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Hooverphonic…in your house

For the recording of their 13th album, the Belgian band Hooverphonic launched a public appeal and invited the audience to suggest interesting locations.

Titled Reflection, the new Hooverphonic album has been recorded with fans at home. “A welcome alternative to working between the four walls of a studio,” explains Alex Callier, songsmith, bass player and producer with Hooverphonic, “but quite a challenge.”

Hooverphonic launched the Hooverdomestic concept in March 2013 with a newsletter and social media postings, calling on their fans to nominate their own dwelling as a possible location for the recording of the new album.

The mail-out contained three audio fragments of handclaps to illustrate the room acoustic the band were searching for. Fans were offered a free song download as a reward for participating.

“To be honest, my gut-feeling already told me that photographs of interiors tell a lot about acoustics,” explains Callier. “I have some years of experience in recording, and so does engineer Peter Claes – we know the difference between plasterboard, concrete, or an old mansion with a wooden floor, panelling, a high ceiling and lots of curtains.”

Callier and Claes made a first selection based on pictures submitted of different rooms in the homes, and went on location to investigate the facilities further. “Our main concern was, alongside the acoustics: where do we build the control room? We had to find the space to install a decent monitoring system, and next to get a perfectly ‘dead’ room. And the recording room had to be visually inspiring as well,” continues Callier.

The first recordings took place in a dining room in Gentbrugge – other locations include a mansion farm in Ranchecourt-Suzémont in the Champagne-region in France, a brick stone factory in Boom, a church in Hoeselt, and an old farmhouse in Hasselt.

“The key issues in the recording process was to only use natural reverb – the spirit of a house is in its reverb… In a world where everybody’s using the same plug-ins and presets, we wanted to have a unique reverb on our record,” Callier says. “Whereas the stone drying tunnels in the brick factory offered a ‘medium-reverb’ of some 1.5 seconds, the dining room’s natural decay was 2.3 seconds. The church was ideal to include the kind of long reverb which is actually Hooverphonic’s signature sound. And, in case we couldn’t find the correct reverb, we used vintage EMT plates.”

All of the new album’s drums and piano tracks, plus some of the guitar-tracks, were recorded both in Gentbrugge and France, resulting in quite some extra work like the transport of all the gear and the setting up of the equipment, pianos, drumkit on each of the recording locations. The band also used two specific pianos: an original 1930 Kriegelstein piano in Gentbrugge, recorded with AKG C12As, C24 and Neumann SM2 microphones, and a vintage Petroff upright piano in France, tracked by Neumann M49 microphones and a pair of Shiny Box MX46L ribbon mics.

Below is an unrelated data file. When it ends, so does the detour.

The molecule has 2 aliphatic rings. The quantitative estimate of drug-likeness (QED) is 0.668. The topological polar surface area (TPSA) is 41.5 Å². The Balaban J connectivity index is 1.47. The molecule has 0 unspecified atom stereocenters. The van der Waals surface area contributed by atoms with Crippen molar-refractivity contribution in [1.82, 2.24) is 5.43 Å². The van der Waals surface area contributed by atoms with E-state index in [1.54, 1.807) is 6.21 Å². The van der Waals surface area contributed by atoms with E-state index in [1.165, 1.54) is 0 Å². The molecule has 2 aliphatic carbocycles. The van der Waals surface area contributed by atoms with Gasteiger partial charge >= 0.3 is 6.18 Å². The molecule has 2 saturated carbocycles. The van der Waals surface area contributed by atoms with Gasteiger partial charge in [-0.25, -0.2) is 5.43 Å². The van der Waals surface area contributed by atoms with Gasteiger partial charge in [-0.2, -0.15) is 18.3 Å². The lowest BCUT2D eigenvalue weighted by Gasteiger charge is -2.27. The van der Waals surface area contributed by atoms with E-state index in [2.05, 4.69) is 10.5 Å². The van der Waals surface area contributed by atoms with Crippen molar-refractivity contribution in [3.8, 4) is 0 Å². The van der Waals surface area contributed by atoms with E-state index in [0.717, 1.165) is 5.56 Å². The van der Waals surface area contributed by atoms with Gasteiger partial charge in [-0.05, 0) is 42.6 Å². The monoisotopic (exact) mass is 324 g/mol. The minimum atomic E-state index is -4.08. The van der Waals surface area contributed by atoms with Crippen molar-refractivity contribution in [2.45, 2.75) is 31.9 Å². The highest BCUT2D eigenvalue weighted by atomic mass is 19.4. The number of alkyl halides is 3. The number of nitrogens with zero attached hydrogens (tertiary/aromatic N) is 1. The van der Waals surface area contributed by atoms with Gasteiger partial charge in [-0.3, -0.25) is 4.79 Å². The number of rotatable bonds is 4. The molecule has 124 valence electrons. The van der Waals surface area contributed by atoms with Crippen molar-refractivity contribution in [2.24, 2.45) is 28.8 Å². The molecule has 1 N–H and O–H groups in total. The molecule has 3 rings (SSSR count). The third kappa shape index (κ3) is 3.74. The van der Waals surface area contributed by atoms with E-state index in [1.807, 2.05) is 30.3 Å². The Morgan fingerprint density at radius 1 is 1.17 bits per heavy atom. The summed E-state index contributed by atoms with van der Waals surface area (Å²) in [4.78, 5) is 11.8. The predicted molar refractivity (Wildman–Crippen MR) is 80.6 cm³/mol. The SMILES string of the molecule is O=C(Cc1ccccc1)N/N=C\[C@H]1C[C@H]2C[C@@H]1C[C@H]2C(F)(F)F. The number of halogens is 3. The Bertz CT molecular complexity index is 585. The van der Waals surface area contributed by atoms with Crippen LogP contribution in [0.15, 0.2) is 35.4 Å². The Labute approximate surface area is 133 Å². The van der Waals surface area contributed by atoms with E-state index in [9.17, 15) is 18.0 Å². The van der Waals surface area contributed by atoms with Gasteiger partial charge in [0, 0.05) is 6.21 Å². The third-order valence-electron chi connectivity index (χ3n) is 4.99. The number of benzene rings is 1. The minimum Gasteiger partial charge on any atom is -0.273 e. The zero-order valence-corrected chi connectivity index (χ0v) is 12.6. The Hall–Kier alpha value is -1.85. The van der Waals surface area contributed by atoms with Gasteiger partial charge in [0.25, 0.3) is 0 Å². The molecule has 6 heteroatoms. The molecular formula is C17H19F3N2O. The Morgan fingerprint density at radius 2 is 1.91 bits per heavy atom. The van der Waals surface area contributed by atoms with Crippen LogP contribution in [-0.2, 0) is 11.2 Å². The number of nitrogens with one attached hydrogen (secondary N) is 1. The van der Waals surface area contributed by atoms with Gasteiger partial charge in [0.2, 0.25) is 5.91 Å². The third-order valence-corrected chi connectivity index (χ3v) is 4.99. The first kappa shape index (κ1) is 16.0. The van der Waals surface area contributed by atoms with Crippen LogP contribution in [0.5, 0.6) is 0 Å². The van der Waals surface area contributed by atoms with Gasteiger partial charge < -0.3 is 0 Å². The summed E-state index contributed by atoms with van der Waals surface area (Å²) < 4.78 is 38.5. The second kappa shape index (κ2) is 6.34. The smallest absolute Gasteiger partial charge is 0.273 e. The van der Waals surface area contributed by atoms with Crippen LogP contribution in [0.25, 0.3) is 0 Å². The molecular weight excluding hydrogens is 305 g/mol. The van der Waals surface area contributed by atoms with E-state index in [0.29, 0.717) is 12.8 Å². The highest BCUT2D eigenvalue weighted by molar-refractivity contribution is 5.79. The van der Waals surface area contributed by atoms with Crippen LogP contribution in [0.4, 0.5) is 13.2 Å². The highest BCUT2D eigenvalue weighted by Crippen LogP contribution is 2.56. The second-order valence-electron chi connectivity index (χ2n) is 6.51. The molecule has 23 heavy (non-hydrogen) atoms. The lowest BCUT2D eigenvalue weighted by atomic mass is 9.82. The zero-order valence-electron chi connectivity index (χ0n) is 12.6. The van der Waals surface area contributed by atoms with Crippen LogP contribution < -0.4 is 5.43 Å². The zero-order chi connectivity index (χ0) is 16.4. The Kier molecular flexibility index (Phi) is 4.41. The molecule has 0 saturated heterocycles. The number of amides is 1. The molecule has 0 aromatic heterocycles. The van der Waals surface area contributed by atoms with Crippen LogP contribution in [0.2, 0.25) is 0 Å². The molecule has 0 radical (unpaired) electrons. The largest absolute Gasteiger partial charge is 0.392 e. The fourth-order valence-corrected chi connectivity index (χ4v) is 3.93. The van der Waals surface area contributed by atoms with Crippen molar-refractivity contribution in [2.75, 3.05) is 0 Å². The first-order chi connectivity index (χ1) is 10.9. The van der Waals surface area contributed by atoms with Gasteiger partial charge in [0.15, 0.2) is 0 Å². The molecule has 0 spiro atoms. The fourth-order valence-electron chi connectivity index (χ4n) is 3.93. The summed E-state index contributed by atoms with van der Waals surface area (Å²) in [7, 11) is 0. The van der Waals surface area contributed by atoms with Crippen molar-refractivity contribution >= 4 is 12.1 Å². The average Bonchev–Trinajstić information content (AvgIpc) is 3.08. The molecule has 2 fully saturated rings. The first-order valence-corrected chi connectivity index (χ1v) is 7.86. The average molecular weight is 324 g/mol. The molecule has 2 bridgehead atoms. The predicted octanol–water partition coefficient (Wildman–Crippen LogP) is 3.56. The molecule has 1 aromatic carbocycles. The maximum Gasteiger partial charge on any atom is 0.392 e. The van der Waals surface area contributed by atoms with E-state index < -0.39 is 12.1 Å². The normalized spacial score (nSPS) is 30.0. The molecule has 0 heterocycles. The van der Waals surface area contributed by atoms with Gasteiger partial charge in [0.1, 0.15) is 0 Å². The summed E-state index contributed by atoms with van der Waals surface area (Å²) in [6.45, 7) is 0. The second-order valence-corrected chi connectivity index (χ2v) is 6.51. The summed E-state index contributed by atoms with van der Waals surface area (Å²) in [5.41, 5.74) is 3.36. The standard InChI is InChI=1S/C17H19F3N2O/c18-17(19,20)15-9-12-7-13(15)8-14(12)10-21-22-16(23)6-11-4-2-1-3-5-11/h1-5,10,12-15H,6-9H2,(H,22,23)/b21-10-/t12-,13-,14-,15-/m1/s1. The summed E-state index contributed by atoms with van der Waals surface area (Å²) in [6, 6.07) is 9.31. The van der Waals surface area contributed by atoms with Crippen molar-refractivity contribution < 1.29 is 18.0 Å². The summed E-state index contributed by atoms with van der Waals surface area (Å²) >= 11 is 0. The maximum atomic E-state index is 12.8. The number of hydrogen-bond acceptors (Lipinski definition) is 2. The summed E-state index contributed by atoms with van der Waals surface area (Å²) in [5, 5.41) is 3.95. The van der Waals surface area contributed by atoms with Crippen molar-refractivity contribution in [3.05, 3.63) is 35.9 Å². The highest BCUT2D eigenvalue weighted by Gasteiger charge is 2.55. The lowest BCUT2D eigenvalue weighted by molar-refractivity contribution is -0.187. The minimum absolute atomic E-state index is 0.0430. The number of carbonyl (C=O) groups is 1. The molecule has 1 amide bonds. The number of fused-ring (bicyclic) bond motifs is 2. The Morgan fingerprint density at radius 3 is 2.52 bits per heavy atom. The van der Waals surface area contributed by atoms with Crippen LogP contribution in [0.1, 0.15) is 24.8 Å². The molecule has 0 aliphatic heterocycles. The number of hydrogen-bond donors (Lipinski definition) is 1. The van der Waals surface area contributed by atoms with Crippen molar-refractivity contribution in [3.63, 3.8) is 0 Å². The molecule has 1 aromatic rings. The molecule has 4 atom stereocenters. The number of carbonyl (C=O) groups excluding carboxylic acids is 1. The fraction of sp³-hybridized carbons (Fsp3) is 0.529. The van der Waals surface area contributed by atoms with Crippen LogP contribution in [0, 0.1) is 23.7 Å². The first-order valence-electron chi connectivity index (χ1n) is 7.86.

Engineer Peter Claes made use of a flightcased recording configuration consisting of a Pro Tools HDX 32 in/out recording system, Phoenix DRS-8 pre-amps, Telefunken V676 pre-amps, and Avalon Vt-737 pre-amps. “We used the Phoenix quite often, in combination with a Summit Audio TLA-100 compressor, an Urei 1176 limiter and a pair of Urei LA-3’s says Callier.

“And then we had Peter’s terrific vintage microphone collection with Neumann and AKG microphones. All of them were routed via the pre-amps and compressors in the Pro Tools engine – this puts in perspective the importance of high quality pre-amps.” Monitors were Unity Audio The Rock cabinets with ribbon tweeters.

The drums were directly recorded in the HDX32, all of the keyboards were steered through Unity Audio The Boulder speakers, “to give the whole more oxygen”, as Alex explains. Singer Noémie’s voice was captured by a Blue Dragonfly microphone, fitting her voice perfectly.

The whole multiple-location recording process involved quite some logistics: the transport of the recording equipment and the band’s vast instruments inventory, from the glockenspiel to a Hammond B3 or an original M400 Mellotron. “But it was worth the effort,” laughs Callier.

It was Ronald Prent, at Wisseloord in Hilversum, Netherlands, who mixed the album on the API Vision 64 console. “I absolutely wanted to have the album mixed on an analogue console,” concludes Callier. “We also used analogue outboard – the album is a bit different from our previous work: no strings here but more bass, drums and guitars, sounding more ‘live’ than ever.”

Reflection was released on 15 November through Sony Music – Hooverphonic will tour the album from February.